Tuesday, September 22, 2009
How teamwork makes for the best job in the sky
Our bond was the airship, and that bond continues today in the capacity my crew and I serve for Goodyear. The airship is our “baby”—a cherished member of the Goodyear family, and it’s everyone’s job. We work with the intensity of a Nascar pit crew changing Goodyear tires, and with the same smooth harmony and grace of the Los Angeles Philharmonic. Each team member knows his or her job and is watching the other team members’ backs. Guests of Goodyear often comment on how professional the crew looks and acts when we’re landing and launching the airship. The passengers can feel the quiet, intense and assertive energy that the crew has in the moments when the airship is in its most vulnerable phase: sitting on the ground being held by the 13 crew members.
Two years ago, I had the distinguished honor of moving from team member into a leadership role. I’ve found that leading a group of outstanding individuals isn’t unlike the process of making wine. You can have the greatest grapes, the best soil and the most favorable weather, but if the person blending those ingredients makes a mistake, the wine tastes horrible. The leader is the team member who gets to blend the outstanding individuals. The blend of our team is similar to the flavors of a pinot noir: very colorful, smooth and flavorful.
Some people relate our crew to a family, a commune, a football team or a company in the army (even a pirate ship). For an airship, many hands do make light work. Our common bond is the airship; our common goal is the safety of each other and the airship. We measure our success in terms of group wins or losses. We have our own values and norms, our own shorthand sign language and even our own inner competitive spirit.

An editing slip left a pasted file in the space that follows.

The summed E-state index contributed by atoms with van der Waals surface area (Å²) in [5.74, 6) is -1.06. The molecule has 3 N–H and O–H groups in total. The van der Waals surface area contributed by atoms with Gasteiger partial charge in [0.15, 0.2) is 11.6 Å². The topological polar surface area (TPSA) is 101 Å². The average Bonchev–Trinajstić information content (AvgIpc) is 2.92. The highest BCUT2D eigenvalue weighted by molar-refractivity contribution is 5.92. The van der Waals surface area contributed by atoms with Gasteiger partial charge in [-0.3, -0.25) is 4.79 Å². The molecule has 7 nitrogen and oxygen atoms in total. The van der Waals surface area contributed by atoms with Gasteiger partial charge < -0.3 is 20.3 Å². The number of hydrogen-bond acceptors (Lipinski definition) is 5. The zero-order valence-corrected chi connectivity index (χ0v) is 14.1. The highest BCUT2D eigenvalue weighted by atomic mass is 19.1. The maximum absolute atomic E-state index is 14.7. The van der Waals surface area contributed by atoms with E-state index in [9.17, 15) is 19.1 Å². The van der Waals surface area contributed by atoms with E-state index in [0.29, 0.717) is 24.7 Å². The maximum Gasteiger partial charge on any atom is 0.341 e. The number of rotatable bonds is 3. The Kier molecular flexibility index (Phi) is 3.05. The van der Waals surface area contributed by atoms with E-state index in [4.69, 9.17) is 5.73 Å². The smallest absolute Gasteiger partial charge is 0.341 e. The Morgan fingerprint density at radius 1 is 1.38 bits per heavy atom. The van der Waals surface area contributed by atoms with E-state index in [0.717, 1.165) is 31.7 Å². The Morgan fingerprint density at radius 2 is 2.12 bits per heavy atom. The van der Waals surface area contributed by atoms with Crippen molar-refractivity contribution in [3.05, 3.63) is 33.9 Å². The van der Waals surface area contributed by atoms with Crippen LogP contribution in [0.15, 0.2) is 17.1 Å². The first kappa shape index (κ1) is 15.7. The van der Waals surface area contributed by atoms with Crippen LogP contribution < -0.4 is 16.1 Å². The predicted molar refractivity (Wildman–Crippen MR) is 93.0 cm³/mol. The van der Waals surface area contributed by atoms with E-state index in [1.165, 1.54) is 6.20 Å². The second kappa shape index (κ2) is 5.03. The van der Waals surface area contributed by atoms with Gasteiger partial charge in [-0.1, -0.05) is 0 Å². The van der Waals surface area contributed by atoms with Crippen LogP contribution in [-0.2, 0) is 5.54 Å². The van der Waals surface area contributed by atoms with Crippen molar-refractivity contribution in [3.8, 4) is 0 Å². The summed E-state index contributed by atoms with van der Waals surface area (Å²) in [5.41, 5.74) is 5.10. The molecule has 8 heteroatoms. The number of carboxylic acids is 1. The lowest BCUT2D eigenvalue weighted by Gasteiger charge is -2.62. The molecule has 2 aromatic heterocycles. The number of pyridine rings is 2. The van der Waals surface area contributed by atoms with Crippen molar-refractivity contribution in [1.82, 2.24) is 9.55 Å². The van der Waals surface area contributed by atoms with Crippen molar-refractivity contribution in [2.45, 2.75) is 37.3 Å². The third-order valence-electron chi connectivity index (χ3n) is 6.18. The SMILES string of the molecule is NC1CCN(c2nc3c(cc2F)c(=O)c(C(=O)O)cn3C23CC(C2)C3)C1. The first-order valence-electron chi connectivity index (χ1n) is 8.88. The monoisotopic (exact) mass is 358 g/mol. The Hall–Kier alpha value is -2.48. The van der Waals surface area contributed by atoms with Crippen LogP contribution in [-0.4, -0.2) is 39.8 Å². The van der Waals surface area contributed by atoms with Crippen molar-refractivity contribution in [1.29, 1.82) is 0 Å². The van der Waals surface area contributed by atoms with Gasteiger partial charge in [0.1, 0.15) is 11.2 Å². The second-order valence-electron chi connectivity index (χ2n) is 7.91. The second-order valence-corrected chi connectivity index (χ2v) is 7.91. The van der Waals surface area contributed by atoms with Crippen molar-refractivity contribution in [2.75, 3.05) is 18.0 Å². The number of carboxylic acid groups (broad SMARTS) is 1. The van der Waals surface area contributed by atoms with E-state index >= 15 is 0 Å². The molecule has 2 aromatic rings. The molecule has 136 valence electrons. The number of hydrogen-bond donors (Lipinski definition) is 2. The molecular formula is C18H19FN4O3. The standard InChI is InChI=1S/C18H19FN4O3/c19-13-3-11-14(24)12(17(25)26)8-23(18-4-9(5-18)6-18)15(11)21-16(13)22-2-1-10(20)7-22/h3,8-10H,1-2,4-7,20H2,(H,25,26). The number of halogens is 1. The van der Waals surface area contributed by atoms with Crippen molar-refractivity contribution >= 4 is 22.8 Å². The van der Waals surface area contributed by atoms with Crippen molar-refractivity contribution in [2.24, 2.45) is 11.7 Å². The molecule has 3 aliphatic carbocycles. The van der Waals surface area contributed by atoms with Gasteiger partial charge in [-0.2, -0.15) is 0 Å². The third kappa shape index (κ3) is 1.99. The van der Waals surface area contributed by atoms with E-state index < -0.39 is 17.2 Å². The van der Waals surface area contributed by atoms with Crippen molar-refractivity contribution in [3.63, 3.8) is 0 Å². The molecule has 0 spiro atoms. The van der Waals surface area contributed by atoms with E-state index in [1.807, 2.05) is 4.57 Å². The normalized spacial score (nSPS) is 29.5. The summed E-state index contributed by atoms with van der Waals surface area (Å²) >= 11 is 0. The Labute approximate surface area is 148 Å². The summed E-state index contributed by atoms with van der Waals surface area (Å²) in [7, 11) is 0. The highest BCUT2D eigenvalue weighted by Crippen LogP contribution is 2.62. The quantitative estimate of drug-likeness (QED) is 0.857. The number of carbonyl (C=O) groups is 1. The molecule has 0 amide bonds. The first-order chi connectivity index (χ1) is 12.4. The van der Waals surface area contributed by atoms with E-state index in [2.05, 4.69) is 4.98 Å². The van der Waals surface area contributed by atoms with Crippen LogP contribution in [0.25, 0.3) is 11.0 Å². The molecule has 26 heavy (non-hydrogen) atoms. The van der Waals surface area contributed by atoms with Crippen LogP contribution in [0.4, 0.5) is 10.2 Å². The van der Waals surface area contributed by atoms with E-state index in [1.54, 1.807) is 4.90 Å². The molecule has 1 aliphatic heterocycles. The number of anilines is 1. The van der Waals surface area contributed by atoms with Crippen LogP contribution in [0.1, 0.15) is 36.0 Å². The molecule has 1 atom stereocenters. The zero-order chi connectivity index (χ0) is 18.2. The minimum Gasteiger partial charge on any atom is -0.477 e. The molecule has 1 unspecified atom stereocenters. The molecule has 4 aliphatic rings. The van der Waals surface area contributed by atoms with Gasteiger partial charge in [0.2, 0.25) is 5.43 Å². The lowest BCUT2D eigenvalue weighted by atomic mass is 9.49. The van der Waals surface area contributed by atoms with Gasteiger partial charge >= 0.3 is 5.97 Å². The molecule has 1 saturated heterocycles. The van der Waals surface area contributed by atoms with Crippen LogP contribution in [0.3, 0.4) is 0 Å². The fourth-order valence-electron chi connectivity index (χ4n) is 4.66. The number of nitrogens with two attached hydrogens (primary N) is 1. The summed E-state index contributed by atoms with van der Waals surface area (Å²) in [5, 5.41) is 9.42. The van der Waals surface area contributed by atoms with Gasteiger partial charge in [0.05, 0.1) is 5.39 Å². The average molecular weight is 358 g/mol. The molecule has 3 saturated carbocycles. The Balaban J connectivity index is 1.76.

I’d be leading you astray if I didn’t add that with every great secret, there are a couple of catches. One is the disappointment I feel when I’m asked by children if they can have a ride in the airship. It’s one of the most difficult moments in my day: tactfully explaining to them that rides are by invitation only, and that the invitation can only accommodate so many people, mainly adults. The other catch is the general public’s inability to see what happens behind the scenes with the blimp—the oversight of the special team of people who must work together like a finely tuned violin to allow me to take to the skies. My team consists of 25 dedicated individuals who are the very best at what they do. It doesn’t do them justice when they’re overlooked because everybody scrambles to talk to the pilot.
Years ago, I hung up my favorite Stetson hat and put away my broken Justin boots. These things aren’t fashionable in Hermosa Beach, Calif., but more importantly, I’ve shed the cowboy image and have been seduced by the idea of a team. Right now, I need to get back to tending my garden—my secret garden where I help people grow, pull the weeds of negativity and stand watch to make sure everyone on the crew is safe, as we collectively nurture the Spirit of America as a team.
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Labels: Columns, Features, Journeys, Learning Center, People and Places, Safety, Travel, Guest Speaker